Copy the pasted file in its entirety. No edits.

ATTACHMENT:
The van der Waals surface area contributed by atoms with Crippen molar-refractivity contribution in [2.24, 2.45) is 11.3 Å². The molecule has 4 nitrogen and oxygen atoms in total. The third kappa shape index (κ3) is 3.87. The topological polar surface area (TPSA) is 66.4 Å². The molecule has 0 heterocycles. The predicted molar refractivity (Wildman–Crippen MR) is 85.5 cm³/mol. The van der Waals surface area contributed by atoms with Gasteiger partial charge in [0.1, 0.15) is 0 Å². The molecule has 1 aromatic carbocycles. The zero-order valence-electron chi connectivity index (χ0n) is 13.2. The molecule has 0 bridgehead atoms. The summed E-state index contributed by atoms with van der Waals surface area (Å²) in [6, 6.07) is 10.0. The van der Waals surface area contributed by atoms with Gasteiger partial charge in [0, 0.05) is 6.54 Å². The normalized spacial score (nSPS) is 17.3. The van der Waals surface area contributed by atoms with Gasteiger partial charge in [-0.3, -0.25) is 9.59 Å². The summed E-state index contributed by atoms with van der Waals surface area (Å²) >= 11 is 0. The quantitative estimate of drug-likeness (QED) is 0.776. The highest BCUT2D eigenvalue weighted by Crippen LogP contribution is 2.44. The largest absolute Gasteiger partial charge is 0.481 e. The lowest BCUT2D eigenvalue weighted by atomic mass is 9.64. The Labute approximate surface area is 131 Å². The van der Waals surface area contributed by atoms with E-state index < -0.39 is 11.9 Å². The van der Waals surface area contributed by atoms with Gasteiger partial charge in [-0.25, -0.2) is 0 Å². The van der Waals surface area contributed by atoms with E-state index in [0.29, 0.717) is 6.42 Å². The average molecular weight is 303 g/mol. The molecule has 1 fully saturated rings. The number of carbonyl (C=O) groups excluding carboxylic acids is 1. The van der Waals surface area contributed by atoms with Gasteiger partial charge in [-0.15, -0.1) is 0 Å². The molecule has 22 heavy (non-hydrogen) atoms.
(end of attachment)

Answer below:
The van der Waals surface area contributed by atoms with Crippen molar-refractivity contribution in [2.24, 2.45) is 11.3 Å². The molecule has 4 nitrogen and oxygen atoms in total. The third kappa shape index (κ3) is 3.87. The topological polar surface area (TPSA) is 66.4 Å². The molecule has 0 heterocycles. The predicted molar refractivity (Wildman–Crippen MR) is 85.5 cm³/mol. The van der Waals surface area contributed by atoms with Gasteiger partial charge in [0.1, 0.15) is 0 Å². The molecule has 1 aromatic carbocycles. The zero-order valence-electron chi connectivity index (χ0n) is 13.2. The molecule has 0 bridgehead atoms. The summed E-state index contributed by atoms with van der Waals surface area (Å²) in [6, 6.07) is 10.0. The van der Waals surface area contributed by atoms with Gasteiger partial charge in [0, 0.05) is 6.54 Å². The normalized spacial score (nSPS) is 17.3. The van der Waals surface area contributed by atoms with Gasteiger partial charge in [-0.3, -0.25) is 9.59 Å². The summed E-state index contributed by atoms with van der Waals surface area (Å²) >= 11 is 0. The quantitative estimate of drug-likeness (QED) is 0.776. The highest BCUT2D eigenvalue weighted by Crippen LogP contribution is 2.44. The largest absolute Gasteiger partial charge is 0.481 e. The lowest BCUT2D eigenvalue weighted by atomic mass is 9.64. The Labute approximate surface area is 131 Å². The van der Waals surface area contributed by atoms with E-state index < -0.39 is 11.9 Å². The van der Waals surface area contributed by atoms with Gasteiger partial charge in [-0.25, -0.2) is 0 Å². The van der Waals surface area contributed by atoms with E-state index in [0.29, 0.717) is 6.42 Å². The average molecular weight is 303 g/mol. The molecule has 1 fully saturated rings. The number of carbonyl (C=O) groups excluding carboxylic acids is 1. The van der Waals surface area contributed by atoms with Gasteiger partial charge in [-0.15, -0.1) is 0 Å². The molecule has 22 heavy (non-hydrogen) atoms.